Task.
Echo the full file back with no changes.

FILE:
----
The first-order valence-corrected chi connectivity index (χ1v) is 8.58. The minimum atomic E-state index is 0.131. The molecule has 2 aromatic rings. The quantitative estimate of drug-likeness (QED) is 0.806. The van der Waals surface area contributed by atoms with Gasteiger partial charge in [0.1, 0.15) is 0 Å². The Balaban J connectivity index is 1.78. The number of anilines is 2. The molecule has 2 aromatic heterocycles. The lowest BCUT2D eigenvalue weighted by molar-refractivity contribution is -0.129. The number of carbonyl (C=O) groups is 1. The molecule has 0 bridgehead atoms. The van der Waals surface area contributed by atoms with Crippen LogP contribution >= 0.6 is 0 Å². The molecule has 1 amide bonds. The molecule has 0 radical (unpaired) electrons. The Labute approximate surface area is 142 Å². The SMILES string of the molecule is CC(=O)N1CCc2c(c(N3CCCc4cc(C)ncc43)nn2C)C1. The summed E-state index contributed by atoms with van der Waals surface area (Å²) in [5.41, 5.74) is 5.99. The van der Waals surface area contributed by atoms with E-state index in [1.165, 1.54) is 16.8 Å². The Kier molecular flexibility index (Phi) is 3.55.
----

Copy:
The first-order valence-corrected chi connectivity index (χ1v) is 8.58. The minimum atomic E-state index is 0.131. The molecule has 2 aromatic rings. The quantitative estimate of drug-likeness (QED) is 0.806. The van der Waals surface area contributed by atoms with Gasteiger partial charge in [0.1, 0.15) is 0 Å². The Balaban J connectivity index is 1.78. The number of anilines is 2. The molecule has 2 aromatic heterocycles. The lowest BCUT2D eigenvalue weighted by molar-refractivity contribution is -0.129. The number of carbonyl (C=O) groups is 1. The molecule has 0 bridgehead atoms. The van der Waals surface area contributed by atoms with Crippen LogP contribution >= 0.6 is 0 Å². The molecule has 1 amide bonds. The molecule has 0 radical (unpaired) electrons. The Labute approximate surface area is 142 Å². The SMILES string of the molecule is CC(=O)N1CCc2c(c(N3CCCc4cc(C)ncc43)nn2C)C1. The summed E-state index contributed by atoms with van der Waals surface area (Å²) in [5.41, 5.74) is 5.99. The van der Waals surface area contributed by atoms with E-state index in [1.165, 1.54) is 16.8 Å². The Kier molecular flexibility index (Phi) is 3.55.